Mongolia Quests ambition is to create the best travel and educational experiences in the region and for this reason, we team up with the country’s experts and rural community to create learning opportunities. These tours are unique with national and international experts contributing as our study leaders to share their knowledge and expertise.
Our scientific programs provide access to archeological digs, paleontological expeditions and snow leopard collaring projects in partnership with scientists from Mongolia’s Academy of Science Mongolia Quest contributes to these national research projects directly, to sustain them for the future.
Many of Mongolia Quest’s past clients have volunteered their time in Mongolia on their second and third visits and some even have fallen in love with the country so that they pursued academic and professional careers. There are many volunteer opportunities in Mongolia. Our volunteers have helped clean fossils at the lab of the Paleontological Institution, trained park rangers, taught English in rural schools, and have helped various non-governmental organizations with capacity building. Contact us for more information about volunteering opportunities.
This pioneering expedition is arranged under the auspices of the Mongolian Paleontological Center with a goal of assisting its scientific research and field study projects through sustainable tourism. Participants will be led by Dr. Tsogtbaatar, who is one of Mongolia’s leading paleontologists, along with young Mongolian scientists and our field staff. Our trip begins in Ulaanbaatar, where we will visit several of the best-known museums and sites such as the Gandan Monastery, National History and Fine Arts Museums. We will also tour Mongolian Paleonto-logical Laboratory. We will then fly to the heart of the Gobi desert from where we will continue traveling overland to the eastern part of the Gobi where some of the most scenic and obscure landscapes await us. This part of the Gobi belongs to the early Cretaceous, about 80-93 million years ago, which was a key period for dinosaur evolution. For the remainder of this trip, we will be living a life of true paleontologists, joining the research team in their daily work with a chance to participate in actual excavations and make new discoveries. Hearty meals will be served each day by our expert field-chef following adventurous days of field prospecting and working.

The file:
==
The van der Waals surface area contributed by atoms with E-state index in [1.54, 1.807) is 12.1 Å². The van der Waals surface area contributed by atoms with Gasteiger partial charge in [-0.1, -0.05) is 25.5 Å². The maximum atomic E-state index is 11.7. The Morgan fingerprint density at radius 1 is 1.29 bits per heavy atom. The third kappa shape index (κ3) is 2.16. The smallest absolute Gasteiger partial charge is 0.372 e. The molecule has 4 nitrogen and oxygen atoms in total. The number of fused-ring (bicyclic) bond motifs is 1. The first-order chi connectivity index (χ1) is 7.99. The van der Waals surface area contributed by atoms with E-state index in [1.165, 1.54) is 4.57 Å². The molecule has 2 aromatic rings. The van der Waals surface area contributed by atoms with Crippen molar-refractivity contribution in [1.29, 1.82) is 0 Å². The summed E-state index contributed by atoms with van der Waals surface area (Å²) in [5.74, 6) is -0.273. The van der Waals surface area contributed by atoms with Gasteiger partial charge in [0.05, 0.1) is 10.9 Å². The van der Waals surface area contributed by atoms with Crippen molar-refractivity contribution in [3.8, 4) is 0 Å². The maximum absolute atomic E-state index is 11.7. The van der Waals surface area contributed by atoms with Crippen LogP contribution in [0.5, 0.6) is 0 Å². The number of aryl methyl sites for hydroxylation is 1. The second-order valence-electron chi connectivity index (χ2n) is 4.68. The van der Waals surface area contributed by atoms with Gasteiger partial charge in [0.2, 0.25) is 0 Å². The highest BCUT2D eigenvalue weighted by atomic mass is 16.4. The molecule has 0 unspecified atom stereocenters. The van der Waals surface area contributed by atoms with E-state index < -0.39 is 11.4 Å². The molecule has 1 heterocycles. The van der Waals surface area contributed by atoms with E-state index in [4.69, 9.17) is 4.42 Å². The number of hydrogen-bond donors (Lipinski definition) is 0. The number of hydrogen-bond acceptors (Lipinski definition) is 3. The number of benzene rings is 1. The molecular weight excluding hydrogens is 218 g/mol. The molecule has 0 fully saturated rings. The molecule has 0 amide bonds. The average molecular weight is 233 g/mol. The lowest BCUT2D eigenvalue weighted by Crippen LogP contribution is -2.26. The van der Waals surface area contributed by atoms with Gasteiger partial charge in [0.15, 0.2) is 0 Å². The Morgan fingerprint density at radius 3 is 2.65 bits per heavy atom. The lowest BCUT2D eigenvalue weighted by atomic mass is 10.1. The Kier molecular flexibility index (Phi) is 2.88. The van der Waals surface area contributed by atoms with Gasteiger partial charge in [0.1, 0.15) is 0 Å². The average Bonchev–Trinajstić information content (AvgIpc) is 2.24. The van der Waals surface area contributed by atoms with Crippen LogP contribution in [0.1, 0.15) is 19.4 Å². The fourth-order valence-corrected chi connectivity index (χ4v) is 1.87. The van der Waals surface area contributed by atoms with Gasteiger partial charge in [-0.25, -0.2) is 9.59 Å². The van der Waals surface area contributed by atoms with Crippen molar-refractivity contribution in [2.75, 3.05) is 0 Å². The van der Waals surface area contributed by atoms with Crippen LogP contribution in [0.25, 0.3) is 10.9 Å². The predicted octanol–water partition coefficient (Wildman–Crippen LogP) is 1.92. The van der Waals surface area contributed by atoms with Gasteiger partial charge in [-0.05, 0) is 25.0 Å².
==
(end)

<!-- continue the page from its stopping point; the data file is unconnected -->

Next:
Over two millennia ago, a powerful confederacy of nomadic tribes known as the Xiongnu Empire (Hunnu in Mongolian) thrived in what is now Mongolia. For many Mongolians, this is when the nation began. Xiongnu were the dominant power in Central Asia, forcing its southern neighbor, the Han dynasty to maintain a “peace and kinship treaty.” Dr. Erdenebaatar of Ulaanbaatar State University and his dedicated archaeological team have been excavating largest known tomb of Xiongnu aristocrats to date. The site, known as Gol Mod-2, is located in the picturesque Arhangai Province. Excavations have yielded never before seen crafts of the Xiongnu Empire, including gold, silver, and jade ornaments as well as parts of horse chariots, tools, and human and animal remains. In June of 2015, this team is planning to open yet another tomb at the site. On this “Empires of the Steppe” tour, we will be given exclusive access to visit the excavation site and to spend a few days with the scientists and students. We will have the opportunity not only observe the excavation work, we will be able to help in unearthing an ancient treasure never seen before by the modern world.
We invite you to join us on this exclusive departure to discover Mongolia with one of our expert national guides. With a focus on history, nomadic heritage, flora and fauna and geography, this is one of our most comprehensive quests for discovering Mongolia. Our trip begins with a flight north to Lake Hovsgol, Mongolia’s “mother ocean” which contains 1% of the world’s fresh water. The lake is considered to be the headwaters to Lake Baikal located not far away, in Siberia, and is one of the oldest lakes in the world. The journey then continues overland to the 13th century Mongolian capital site of Kharakhorum in Orhon Valley, then south to the Gobi desert where our trip concludes. This ambitious, off-the-beaten-path quest will take us through some of the most diverse ecosystems of Mongolia. We will examine ancient burial sites, historical landmarks, Buddhist monasteries, nomadic families and paleontological localities with a series of interesting talks provided by our expert national guide. You will also have the opportunity to fish, trek and ride horses and camels while enjoying meeting local nomads along the way.